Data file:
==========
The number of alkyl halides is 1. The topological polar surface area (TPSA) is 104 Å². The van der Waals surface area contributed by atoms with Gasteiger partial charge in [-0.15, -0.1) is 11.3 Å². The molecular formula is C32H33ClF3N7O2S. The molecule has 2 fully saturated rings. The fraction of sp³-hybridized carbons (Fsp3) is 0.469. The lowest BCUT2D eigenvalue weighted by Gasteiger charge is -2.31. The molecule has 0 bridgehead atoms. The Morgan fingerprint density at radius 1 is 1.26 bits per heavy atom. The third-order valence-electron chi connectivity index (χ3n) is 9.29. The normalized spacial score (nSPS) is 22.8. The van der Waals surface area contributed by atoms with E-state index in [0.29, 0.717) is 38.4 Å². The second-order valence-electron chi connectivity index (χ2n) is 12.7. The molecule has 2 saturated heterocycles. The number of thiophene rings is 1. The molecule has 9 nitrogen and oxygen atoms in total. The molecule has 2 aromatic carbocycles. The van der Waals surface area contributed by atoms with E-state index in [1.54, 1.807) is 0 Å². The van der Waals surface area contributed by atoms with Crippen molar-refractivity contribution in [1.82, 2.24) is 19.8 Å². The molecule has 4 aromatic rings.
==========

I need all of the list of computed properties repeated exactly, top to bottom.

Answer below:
The number of alkyl halides is 1. The topological polar surface area (TPSA) is 104 Å². The van der Waals surface area contributed by atoms with Gasteiger partial charge in [-0.15, -0.1) is 11.3 Å². The molecular formula is C32H33ClF3N7O2S. The molecule has 2 fully saturated rings. The fraction of sp³-hybridized carbons (Fsp3) is 0.469. The lowest BCUT2D eigenvalue weighted by Gasteiger charge is -2.31. The molecule has 0 bridgehead atoms. The Morgan fingerprint density at radius 1 is 1.26 bits per heavy atom. The third-order valence-electron chi connectivity index (χ3n) is 9.29. The normalized spacial score (nSPS) is 22.8. The van der Waals surface area contributed by atoms with E-state index in [0.29, 0.717) is 38.4 Å². The second-order valence-electron chi connectivity index (χ2n) is 12.7. The molecule has 2 saturated heterocycles. The number of thiophene rings is 1. The molecule has 9 nitrogen and oxygen atoms in total. The molecule has 2 aromatic carbocycles. The van der Waals surface area contributed by atoms with E-state index in [1.54, 1.807) is 0 Å². The van der Waals surface area contributed by atoms with Crippen molar-refractivity contribution in [1.82, 2.24) is 19.8 Å². The molecule has 4 aromatic rings.